Chocolate. It tastes fabulous, makes us feel good and at times can cure a broken heart. Not only is it rich, creamy and delightful, but it turns out that it’s also a nutritional powerhouse if you choose your chocolate wisely.
Chocolate originates from ridged pods about the size of a melon from a lovely tropical tree called Theobroma cacao. The pods contain seeds that we call beans. The seeds are fermented and dried to be turned into forms of chocolate. Sometimes the beans are roasted to give the chocolate different types of flavors, just like a fine wine placed in a different oak barrel to enhance a particular flavor. At this point, it can be processed in many different ways, including powders, liquor and bars, but raw cocoa solids are one of the richest and best sources of flavanol antioxidants — and good for you.
There are many different options of chocolate to choose from. When choosing chocolate, the darker the better. Cacao has a natural bitter taste, so manufacturers will add butter, sugar and milk to sweeten the deal. Milk chocolate may be sweet to your taste buds, but it’s not the best choice, as it contains large quantities of sugar and is typically low in nutrient value. Love white chocolate? I hate to be the bearer of bad news, but it does not actually contain chocolate. The main ingredient in white chocolate is cocoa butter which is a pale yellow vegetable fat that comes from a cacao bean, but isn’t actually chocolate.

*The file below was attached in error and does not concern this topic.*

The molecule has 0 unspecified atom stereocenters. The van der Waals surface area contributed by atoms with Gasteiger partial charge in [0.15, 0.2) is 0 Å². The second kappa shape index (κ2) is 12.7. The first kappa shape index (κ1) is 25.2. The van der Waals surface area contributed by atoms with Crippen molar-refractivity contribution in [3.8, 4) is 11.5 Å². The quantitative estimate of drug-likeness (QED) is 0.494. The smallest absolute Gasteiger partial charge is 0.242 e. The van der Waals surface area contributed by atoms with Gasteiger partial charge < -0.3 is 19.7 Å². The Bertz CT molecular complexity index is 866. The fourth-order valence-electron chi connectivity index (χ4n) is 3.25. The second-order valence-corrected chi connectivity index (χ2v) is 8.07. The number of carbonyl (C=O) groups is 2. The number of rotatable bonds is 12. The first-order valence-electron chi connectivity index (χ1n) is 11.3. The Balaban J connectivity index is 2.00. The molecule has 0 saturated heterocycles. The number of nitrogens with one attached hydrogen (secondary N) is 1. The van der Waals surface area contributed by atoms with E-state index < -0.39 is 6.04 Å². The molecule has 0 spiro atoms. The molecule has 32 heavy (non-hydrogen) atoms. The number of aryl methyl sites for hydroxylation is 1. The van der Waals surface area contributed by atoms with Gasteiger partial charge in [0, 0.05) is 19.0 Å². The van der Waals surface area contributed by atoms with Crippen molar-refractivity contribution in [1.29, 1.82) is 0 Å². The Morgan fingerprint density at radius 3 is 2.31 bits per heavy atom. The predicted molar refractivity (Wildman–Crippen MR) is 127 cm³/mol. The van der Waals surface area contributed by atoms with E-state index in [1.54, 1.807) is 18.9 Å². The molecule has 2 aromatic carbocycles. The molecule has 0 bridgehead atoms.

Dark chocolate contains higher concentrations of cacao, which means more antioxidants and polyphenols. These have the ability to stop free radical oxidation, which may decrease the risk for Alzheimer’s, heart disease and cancer. Aim for 70 percent cacao content or higher, and you’ll be reaping all the health and anti-inflammatory benefits. Now you can feel good about eating — or drinking — quality, dark chocolate.
Healthier Hot Chocolate
- 3 tablespoons organic Balinese cold-pressed cacao powder
- 8 ounces hot water
- 1 packet sweet leaf natural Stevia sweetener
- ¼ cup Living Harvest vanilla hemp milk
- Bring 8 ounces of water to a boil in tea kettle.
- Add 3 tablespoons cacao powder and Stevia to cup.
- Pour water and stir frequently.
- Top with vanilla hemp milk to taste (if desired).
South Sound nutritional therapy practitioner Breanne Rice loves that good nutrition can involve chocolate. Read more.